4. A modern and effective compliance framework with enhanced enforcement mechanisms
A technical engagement with experts about the future of the Privacy Act, Canada’s federal public sector privacy law
This discussion paper is being sent to expert stakeholders for their views and feedback on technical and legal considerations to consider in modernizing the Privacy Act. This targeted technical engagement will help the Government of Canada refine potential proposals for changes to the Privacy Act.
An enhanced compliance framework
There is a great deal of public discourse about the need for privacy rights to be backed by strong legal recourse and remedies. Our increasing awareness of the value of personal information and the individual, social and economic risks that can result from poor privacy protection clearly point in that direction. At the same time, privacy issues often flow from systems breakdowns, human error and ill-informed internal practices, not malevolent intent. There is therefore an equally important role for effective and systematized compliance supports to assist government institutions to prevent compliance issues from arising in the first place.
As Innovation, Science and Economic Development Canada (“ISED”) has noted in Strengthening Privacy for the Digital Age, an effective Privacy Commissioner can be supported by a compliance framework that brings together four main elements:Footnote 1
Text version: Effective Compliance
- Education and Outreach
- Complaints and Investigations
- Advance/proactive Advice and Dialogue
- Enforcement Tools to Address Non-Compliance or Offences
In the public sector context, it is also important to appropriately leverage the strengths and roles of the various institutional actors involved.
The Office of the Privacy Commissioner (“OPC”) oversees compliance with the Privacy Act. The Commissioner interprets and applies the provisions of the Act. He determines what the Act requires of institutions, identifies compliance issues and makes recommendations as to what measures a government institution should take to bring itself into compliance.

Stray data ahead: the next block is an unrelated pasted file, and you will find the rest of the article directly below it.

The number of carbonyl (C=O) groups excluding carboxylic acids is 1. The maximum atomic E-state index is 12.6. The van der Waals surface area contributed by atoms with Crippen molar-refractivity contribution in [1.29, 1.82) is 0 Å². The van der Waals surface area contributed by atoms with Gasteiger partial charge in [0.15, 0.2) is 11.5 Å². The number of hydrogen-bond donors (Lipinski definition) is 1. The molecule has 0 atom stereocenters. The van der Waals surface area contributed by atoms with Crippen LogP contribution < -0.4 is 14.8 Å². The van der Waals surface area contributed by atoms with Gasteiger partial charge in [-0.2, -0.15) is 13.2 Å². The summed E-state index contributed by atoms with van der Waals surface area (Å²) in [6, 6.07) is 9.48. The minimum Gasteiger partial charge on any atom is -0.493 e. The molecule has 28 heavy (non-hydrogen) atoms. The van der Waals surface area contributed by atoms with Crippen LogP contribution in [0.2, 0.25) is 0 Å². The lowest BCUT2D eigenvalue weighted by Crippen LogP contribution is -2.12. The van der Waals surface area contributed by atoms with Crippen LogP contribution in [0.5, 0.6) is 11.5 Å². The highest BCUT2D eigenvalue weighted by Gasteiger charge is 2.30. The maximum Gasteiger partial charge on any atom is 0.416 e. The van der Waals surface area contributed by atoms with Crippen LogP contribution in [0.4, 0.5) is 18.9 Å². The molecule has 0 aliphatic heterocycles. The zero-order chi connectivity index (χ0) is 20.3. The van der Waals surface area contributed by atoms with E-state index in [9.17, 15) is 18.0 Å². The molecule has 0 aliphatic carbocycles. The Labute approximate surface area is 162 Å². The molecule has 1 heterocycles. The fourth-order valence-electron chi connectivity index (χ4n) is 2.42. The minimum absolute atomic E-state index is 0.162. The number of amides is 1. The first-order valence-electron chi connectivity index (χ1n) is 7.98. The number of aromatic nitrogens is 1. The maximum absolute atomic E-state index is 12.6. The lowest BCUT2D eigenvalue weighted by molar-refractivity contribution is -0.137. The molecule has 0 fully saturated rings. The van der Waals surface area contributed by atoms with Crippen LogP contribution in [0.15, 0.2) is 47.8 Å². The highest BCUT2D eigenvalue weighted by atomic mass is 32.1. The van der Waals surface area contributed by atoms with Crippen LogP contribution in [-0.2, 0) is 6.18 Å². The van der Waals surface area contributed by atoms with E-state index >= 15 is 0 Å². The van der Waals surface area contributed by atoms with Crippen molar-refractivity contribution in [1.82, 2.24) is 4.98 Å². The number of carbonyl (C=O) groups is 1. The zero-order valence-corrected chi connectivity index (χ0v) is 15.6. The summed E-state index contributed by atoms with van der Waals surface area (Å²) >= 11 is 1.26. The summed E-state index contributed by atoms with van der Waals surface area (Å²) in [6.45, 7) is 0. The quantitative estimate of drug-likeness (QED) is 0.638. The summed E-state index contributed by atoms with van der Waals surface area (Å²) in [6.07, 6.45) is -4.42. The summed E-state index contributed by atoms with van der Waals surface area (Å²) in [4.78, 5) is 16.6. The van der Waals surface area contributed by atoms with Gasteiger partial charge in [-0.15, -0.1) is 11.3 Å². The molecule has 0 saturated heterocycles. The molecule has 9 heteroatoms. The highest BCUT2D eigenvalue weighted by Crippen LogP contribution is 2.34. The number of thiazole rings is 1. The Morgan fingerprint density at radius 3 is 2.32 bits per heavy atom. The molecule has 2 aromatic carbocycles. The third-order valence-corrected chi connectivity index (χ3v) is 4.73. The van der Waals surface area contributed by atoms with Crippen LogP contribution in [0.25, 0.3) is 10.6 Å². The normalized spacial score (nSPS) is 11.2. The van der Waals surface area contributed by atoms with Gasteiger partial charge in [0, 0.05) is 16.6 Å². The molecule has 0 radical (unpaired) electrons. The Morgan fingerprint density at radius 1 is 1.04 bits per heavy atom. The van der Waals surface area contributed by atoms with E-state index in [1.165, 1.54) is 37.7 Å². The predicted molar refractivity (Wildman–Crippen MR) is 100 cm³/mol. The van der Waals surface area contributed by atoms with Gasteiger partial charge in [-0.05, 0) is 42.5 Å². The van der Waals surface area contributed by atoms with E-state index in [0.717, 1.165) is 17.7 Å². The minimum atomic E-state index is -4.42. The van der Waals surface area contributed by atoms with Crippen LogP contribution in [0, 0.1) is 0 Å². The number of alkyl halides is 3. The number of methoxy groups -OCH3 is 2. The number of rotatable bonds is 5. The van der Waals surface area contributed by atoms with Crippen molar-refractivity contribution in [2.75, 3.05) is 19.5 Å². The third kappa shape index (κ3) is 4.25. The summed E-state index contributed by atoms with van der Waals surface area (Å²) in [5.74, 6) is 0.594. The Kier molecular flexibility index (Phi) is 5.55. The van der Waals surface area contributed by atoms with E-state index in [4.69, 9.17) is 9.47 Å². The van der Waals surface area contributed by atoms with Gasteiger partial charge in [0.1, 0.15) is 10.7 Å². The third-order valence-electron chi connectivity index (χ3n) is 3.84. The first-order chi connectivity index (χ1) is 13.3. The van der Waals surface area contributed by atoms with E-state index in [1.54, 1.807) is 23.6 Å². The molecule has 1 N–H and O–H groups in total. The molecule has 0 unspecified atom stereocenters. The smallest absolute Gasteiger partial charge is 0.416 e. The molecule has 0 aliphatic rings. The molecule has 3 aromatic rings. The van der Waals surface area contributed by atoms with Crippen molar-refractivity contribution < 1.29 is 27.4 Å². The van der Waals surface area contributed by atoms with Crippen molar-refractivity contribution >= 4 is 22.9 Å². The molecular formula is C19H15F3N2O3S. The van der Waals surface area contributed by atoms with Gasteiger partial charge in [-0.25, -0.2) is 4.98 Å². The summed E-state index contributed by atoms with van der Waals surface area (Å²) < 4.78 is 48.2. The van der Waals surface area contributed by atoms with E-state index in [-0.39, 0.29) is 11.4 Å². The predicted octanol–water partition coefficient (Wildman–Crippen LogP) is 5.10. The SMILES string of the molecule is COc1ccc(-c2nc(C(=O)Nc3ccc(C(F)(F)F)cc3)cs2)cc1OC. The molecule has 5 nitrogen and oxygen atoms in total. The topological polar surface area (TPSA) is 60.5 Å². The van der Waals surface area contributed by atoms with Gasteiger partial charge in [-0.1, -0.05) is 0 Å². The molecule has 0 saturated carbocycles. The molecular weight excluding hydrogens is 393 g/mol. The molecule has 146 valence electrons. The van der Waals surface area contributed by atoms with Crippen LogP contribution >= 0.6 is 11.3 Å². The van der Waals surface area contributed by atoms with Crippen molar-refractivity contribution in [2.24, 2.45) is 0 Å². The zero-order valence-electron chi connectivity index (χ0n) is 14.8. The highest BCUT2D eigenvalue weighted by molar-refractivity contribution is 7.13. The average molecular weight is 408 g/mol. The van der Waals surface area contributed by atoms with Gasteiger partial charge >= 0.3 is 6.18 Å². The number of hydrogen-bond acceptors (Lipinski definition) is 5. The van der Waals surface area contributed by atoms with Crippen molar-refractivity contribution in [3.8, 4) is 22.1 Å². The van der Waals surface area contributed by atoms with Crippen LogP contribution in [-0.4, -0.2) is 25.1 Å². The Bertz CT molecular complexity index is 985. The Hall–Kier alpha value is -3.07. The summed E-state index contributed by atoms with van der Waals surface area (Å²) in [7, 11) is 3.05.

As designated Minister for much of the Act, the President of the Treasury Board also supports government institutions to implement strong privacy management measures. The President is responsible for the provision of directives and guidelines concerning the operations of the Act and its regulations. The President has exercised this authority to publish a range of guidance documents and directives that support government institutions to comply with the requirements of the Act and implement a range of best practices. Treasury Board Secretariat also provides tools and advice to government institutions more generally.
In reviewing the ways in which the Privacy Act might be modernized to support enhanced compliance, a key question is how to most effectively leverage the strengths and specific roles of each of these institutional actors. For example, what tools can be given to the OPC to make the most of its expertise and most effectively protect individuals’ privacy rights in its capacity overseeing compliance with the Privacy Act in the public sector? And how can the Treasury Board Secretariat best implement its mandate to establish policies and common standards for operational practices and provide tools to government institutions for use in the Privacy Act context?
This discussion paper is divided into two parts. The first raises questions about an enhanced “compliance framework” that could be set out in the Privacy Act. The term “compliance framework” is intended to describe a broad spectrum of measures structured to support and advance compliance with legal obligations under the Act. The second portion of the paper focuses specifically on policy considerations related to the Privacy Commissioner’s request for enhanced enforcement powers – a new tool set that could be added at the end of this spectrum for rare scenarios in which binding adjudicative powers may be required.
In many instances, the considerations raised in this discussion paper mirror those that ISED has put forward for discussion in the private sector context in Strengthening Privacy for a Digital Age. This reflects that fact that many components of an effective compliance and enforcement regime will be relevant to both private sector organizations and public sector institutions. Appropriate alignments in Canada’s federal privacy framework could ensure that the ways in which privacy compliance is supported and overseen take the perspective of the individual as a starting point, promote greater efficiency within the Office of the Privacy Commissioner and ensure fairness in expectations across sectors. At the same time, there will be some instances in which public sector-specific approaches will be more appropriate in light of key contextual differences, such as the differing accountability structures, institutional players and roles, and relationships with individuals at play. We would invite reflection upon the circumstances in which the public sector context may warrant unique approaches to privacy compliance and enforcement throughout this discussion paper.